A key aim of the talent development process is to provide youth athletes with a suitable learning environment to accelerate or realise their potential (Till and Baker, 2020). Kelly et al. (2020) suggested that moving youth footballers into an advanced learning environment may be associated with positive performance outcomes for high potential players. A similar approach is taken in academia, whereby teachers often move high potential students into more advanced educational settings to provide greater learning opportunities (Kelly et al., 2020). Güllich et al. (2017) and Güllich (2019) reported that higher amounts of football-specific free play and structured practise in other sports during childhood, rather than larger quantities of coach-led football practise, differentiated German players at the highest professional standard. However, both studies' findings are restricted by methodological limitations, including retrospective recall bias, cultural limitations, and neither study recorded the “quality” of practise and free play. Contrastingly, a plethora of research (with similar retrospective recall bias limitations) exists to suggest that large amounts of football-specific practise and unstructured free play during childhood contributes to the development of expert performance (Ford et al., 2009, 2012; Zibung and Conzelmann, 2013; Sieghartsleitner et al., 2018). Therefore, this suggests that a developmental pathway should be structured to provide large amounts of football-specific learning activities, but delivered in a broad, diverse, and developmentally appropriate format (Sieghartsleitner et al., 2018), including as examples, coach-led and peer-led practises, peer-led and self-led unstructured free-play, and skill development.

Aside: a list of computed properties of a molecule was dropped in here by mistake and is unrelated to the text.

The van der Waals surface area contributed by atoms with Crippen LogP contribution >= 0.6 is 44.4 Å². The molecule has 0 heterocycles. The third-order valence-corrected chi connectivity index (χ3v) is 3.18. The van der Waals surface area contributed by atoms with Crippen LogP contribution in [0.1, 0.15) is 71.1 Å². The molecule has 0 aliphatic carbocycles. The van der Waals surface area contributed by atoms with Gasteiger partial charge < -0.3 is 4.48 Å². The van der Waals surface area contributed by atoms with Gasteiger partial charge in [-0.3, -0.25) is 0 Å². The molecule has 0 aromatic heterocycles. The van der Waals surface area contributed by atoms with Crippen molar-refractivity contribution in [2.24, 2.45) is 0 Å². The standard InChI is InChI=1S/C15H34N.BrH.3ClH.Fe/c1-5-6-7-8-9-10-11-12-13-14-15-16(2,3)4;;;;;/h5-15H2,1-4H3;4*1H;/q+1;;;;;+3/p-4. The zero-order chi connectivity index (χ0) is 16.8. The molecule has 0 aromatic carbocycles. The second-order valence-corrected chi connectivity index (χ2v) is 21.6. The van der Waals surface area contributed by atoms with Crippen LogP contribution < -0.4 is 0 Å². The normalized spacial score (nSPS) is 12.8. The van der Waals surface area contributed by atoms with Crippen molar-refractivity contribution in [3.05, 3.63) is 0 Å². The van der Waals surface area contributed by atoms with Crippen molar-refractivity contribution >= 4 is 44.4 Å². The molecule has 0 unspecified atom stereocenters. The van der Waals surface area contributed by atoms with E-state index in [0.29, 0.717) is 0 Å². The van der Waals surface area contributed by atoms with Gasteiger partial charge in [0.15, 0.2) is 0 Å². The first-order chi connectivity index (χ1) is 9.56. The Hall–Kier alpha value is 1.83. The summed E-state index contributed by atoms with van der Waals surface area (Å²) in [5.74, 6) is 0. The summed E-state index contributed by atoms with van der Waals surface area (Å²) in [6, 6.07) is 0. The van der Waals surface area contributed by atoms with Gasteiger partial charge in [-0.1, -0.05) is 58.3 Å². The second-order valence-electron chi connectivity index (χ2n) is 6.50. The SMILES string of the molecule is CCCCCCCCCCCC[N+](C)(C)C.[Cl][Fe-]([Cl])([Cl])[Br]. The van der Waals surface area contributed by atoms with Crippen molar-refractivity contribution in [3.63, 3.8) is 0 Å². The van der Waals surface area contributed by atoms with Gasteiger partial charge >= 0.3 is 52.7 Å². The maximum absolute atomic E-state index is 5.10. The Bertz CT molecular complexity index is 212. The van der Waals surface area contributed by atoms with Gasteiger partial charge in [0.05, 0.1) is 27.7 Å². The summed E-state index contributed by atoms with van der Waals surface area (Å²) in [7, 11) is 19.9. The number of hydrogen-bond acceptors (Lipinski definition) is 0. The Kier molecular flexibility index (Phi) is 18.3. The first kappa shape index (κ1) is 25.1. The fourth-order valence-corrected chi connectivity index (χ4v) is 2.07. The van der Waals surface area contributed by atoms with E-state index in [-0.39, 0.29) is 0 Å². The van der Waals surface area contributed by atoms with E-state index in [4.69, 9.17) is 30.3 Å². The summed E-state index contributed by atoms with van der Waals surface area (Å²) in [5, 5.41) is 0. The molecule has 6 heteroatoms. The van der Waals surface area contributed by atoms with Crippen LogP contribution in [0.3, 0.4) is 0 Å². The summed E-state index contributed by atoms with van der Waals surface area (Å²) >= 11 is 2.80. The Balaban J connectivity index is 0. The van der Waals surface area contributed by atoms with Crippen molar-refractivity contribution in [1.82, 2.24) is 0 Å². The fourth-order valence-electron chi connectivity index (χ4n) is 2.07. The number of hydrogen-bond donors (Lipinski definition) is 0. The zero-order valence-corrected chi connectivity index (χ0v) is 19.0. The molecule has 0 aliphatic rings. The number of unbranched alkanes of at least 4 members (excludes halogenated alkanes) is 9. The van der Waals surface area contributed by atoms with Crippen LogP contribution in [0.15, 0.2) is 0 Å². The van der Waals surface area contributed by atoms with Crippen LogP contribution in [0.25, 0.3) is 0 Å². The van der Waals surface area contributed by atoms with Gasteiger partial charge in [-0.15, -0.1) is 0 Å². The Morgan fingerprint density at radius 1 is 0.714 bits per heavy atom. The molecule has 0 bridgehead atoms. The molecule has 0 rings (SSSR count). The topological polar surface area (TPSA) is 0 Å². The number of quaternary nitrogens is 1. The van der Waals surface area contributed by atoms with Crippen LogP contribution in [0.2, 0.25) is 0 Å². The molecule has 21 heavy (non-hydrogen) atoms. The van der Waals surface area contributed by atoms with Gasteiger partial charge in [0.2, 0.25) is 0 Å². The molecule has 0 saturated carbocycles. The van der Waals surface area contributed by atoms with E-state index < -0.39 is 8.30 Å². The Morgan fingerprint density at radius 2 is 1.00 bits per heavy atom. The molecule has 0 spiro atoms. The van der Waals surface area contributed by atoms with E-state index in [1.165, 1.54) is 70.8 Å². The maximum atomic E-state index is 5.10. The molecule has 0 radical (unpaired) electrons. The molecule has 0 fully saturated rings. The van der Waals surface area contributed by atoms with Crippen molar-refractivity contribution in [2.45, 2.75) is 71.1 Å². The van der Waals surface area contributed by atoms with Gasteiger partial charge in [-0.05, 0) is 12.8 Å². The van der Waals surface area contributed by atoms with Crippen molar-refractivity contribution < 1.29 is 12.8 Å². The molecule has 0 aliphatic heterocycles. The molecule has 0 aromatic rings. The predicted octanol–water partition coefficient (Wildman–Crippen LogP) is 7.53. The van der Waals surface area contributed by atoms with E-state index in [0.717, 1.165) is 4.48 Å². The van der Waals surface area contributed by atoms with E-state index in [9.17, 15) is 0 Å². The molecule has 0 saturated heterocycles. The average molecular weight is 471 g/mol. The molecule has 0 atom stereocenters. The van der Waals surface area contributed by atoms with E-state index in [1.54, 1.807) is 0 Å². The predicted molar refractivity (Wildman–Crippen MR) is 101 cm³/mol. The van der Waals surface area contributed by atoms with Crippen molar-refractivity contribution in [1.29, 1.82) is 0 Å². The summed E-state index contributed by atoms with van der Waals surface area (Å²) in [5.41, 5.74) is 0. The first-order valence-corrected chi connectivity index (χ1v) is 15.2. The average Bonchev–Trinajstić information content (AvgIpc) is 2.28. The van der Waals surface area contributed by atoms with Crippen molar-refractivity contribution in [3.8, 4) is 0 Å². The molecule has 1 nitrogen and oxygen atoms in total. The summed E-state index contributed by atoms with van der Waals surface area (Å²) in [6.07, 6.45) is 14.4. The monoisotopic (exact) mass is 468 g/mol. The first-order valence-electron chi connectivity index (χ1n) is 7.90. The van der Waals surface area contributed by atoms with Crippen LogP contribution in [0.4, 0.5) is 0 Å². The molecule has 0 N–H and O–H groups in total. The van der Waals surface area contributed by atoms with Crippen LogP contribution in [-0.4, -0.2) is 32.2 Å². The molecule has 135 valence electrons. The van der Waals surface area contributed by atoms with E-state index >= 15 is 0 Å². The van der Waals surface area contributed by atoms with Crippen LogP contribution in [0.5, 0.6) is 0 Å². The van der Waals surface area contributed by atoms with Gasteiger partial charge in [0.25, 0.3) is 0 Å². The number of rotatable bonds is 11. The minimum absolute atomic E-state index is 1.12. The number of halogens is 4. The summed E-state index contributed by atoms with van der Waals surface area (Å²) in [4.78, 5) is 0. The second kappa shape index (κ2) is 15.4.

Bio-Banding: An Example of a Player Development Intervention

Another important consideration when selecting/deselecting players before puberty is the large variation in biological maturation among players of the same chronological age. Children of the same chronological age vary substantially in status (state of maturation) and timing (chronological age at which specific maturation events occur) of maturity (Cumming S. P. et al., 2018). Thus, a youth player competing for selection into a talent pathway may be competing against a player who is biologically advantaged by 6 years (Borms, 1986), despite both players being the same chronological age. Given that early maturation brings physical advantages (such as greater physical size, lean muscle mass, speed, power, and strength; Hill et al., 2020), it is unsurprising that a selection (Cumming S. P. et al., 2018), and performance bias (Hill et al., 2020; Parr et al., 2020) exists in favour of early maturing players.

Categorising youth players based upon biological maturity attributes rather than chronological age is an alternative solution through a process termed “bio-banding” (Cumming et al., 2017). Research into bio-banding in English Premier League academy football has been favourably received by stakeholders (Cumming S. et al., 2018; Reeves et al., 2018). Similarly, “playing up” high potential youth players with chronologically older peers has been suggested to facilitate more appropriate levels of challenge and individual development (Kelly et al., 2020). However, as early biological maturation does not encompass cognitive, emotional, or social development (Cumming S. P. et al., 2018), there is the possibility that categorising players based upon biological maturity alone without considering key psychological developmental influences may be disadvantageous. The influence of biological maturation within youth football is complex and appears to have a greater influence on talent development than the relative age effect (Parr et al., 2020). This is reflected in professional football academy practises, whereby routine monitoring of biological maturity and training load is considered a priority (Salter et al., 2021). More research is needed to conclusively understand performance variations associated with relative age and biological maturity in youth footballers.